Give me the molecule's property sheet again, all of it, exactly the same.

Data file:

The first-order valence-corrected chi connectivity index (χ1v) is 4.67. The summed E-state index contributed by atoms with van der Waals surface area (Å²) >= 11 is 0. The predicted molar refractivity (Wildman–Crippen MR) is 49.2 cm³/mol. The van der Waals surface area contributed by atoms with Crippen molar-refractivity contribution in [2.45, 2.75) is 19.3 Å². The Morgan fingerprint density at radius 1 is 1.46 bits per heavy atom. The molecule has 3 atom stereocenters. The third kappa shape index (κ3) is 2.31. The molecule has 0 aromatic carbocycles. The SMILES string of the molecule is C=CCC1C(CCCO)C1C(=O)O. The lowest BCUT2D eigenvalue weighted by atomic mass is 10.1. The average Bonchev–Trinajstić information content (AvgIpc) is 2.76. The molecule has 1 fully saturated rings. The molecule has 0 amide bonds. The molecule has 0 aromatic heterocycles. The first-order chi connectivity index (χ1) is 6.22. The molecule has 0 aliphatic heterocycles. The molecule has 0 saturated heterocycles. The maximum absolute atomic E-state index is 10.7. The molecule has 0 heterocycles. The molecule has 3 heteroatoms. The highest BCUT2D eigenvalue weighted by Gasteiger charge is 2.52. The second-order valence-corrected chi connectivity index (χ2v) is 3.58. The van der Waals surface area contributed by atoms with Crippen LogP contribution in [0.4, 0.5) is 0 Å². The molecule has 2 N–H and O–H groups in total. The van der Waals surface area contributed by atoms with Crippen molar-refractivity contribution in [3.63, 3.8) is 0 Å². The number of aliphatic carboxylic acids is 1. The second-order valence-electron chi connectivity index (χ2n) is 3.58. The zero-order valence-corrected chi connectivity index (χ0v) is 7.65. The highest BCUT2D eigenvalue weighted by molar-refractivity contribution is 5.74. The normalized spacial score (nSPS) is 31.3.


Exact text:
The first-order valence-corrected chi connectivity index (χ1v) is 4.67. The summed E-state index contributed by atoms with van der Waals surface area (Å²) >= 11 is 0. The predicted molar refractivity (Wildman–Crippen MR) is 49.2 cm³/mol. The van der Waals surface area contributed by atoms with Crippen molar-refractivity contribution in [2.45, 2.75) is 19.3 Å². The Morgan fingerprint density at radius 1 is 1.46 bits per heavy atom. The molecule has 3 atom stereocenters. The third kappa shape index (κ3) is 2.31. The molecule has 0 aromatic carbocycles. The SMILES string of the molecule is C=CCC1C(CCCO)C1C(=O)O. The lowest BCUT2D eigenvalue weighted by atomic mass is 10.1. The average Bonchev–Trinajstić information content (AvgIpc) is 2.76. The molecule has 1 fully saturated rings. The molecule has 0 amide bonds. The molecule has 0 aromatic heterocycles. The first-order chi connectivity index (χ1) is 6.22. The molecule has 0 aliphatic heterocycles. The molecule has 0 saturated heterocycles. The maximum absolute atomic E-state index is 10.7. The molecule has 0 heterocycles. The molecule has 3 heteroatoms. The highest BCUT2D eigenvalue weighted by Gasteiger charge is 2.52. The second-order valence-corrected chi connectivity index (χ2v) is 3.58. The van der Waals surface area contributed by atoms with Crippen LogP contribution in [0.4, 0.5) is 0 Å². The molecule has 2 N–H and O–H groups in total. The van der Waals surface area contributed by atoms with Crippen molar-refractivity contribution in [3.63, 3.8) is 0 Å². The number of aliphatic carboxylic acids is 1. The second-order valence-electron chi connectivity index (χ2n) is 3.58. The zero-order valence-corrected chi connectivity index (χ0v) is 7.65. The highest BCUT2D eigenvalue weighted by molar-refractivity contribution is 5.74. The normalized spacial score (nSPS) is 31.3.